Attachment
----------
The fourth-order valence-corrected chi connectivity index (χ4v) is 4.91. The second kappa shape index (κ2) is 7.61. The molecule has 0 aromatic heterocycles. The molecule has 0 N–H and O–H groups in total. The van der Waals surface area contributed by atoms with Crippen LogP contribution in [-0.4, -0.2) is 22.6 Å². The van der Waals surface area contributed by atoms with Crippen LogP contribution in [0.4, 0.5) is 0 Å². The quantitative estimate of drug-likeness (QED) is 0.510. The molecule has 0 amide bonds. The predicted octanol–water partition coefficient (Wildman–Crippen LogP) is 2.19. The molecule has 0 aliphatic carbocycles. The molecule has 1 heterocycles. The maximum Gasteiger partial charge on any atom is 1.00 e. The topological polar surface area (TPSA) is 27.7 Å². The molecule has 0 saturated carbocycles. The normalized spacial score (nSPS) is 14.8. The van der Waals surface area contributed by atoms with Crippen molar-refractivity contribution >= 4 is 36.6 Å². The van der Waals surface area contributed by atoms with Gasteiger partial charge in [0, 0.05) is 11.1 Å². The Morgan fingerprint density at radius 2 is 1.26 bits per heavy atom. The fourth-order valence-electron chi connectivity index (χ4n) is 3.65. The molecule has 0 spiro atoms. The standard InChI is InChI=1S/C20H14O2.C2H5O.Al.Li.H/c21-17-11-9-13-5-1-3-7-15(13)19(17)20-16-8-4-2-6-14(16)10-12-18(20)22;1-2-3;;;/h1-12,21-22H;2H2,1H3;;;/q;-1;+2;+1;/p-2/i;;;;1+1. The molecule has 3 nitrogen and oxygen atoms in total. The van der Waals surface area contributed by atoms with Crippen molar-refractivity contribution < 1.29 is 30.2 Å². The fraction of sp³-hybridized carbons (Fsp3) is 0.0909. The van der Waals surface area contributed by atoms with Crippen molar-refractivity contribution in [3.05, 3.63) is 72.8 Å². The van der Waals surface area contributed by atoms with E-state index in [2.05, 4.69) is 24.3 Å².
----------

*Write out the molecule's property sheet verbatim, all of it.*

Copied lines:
The fourth-order valence-corrected chi connectivity index (χ4v) is 4.91. The second kappa shape index (κ2) is 7.61. The molecule has 0 aromatic heterocycles. The molecule has 0 N–H and O–H groups in total. The van der Waals surface area contributed by atoms with Crippen LogP contribution in [-0.4, -0.2) is 22.6 Å². The van der Waals surface area contributed by atoms with Crippen LogP contribution in [0.4, 0.5) is 0 Å². The quantitative estimate of drug-likeness (QED) is 0.510. The molecule has 0 amide bonds. The predicted octanol–water partition coefficient (Wildman–Crippen LogP) is 2.19. The molecule has 0 aliphatic carbocycles. The molecule has 1 heterocycles. The maximum Gasteiger partial charge on any atom is 1.00 e. The topological polar surface area (TPSA) is 27.7 Å². The molecule has 0 saturated carbocycles. The normalized spacial score (nSPS) is 14.8. The van der Waals surface area contributed by atoms with Crippen molar-refractivity contribution >= 4 is 36.6 Å². The van der Waals surface area contributed by atoms with Gasteiger partial charge in [0, 0.05) is 11.1 Å². The Morgan fingerprint density at radius 2 is 1.26 bits per heavy atom. The fourth-order valence-electron chi connectivity index (χ4n) is 3.65. The molecule has 0 spiro atoms. The standard InChI is InChI=1S/C20H14O2.C2H5O.Al.Li.H/c21-17-11-9-13-5-1-3-7-15(13)19(17)20-16-8-4-2-6-14(16)10-12-18(20)22;1-2-3;;;/h1-12,21-22H;2H2,1H3;;;/q;-1;+2;+1;/p-2/i;;;;1+1. The molecule has 3 nitrogen and oxygen atoms in total. The van der Waals surface area contributed by atoms with Crippen molar-refractivity contribution < 1.29 is 30.2 Å². The fraction of sp³-hybridized carbons (Fsp3) is 0.0909. The van der Waals surface area contributed by atoms with Crippen molar-refractivity contribution in [3.05, 3.63) is 72.8 Å². The van der Waals surface area contributed by atoms with E-state index in [2.05, 4.69) is 24.3 Å².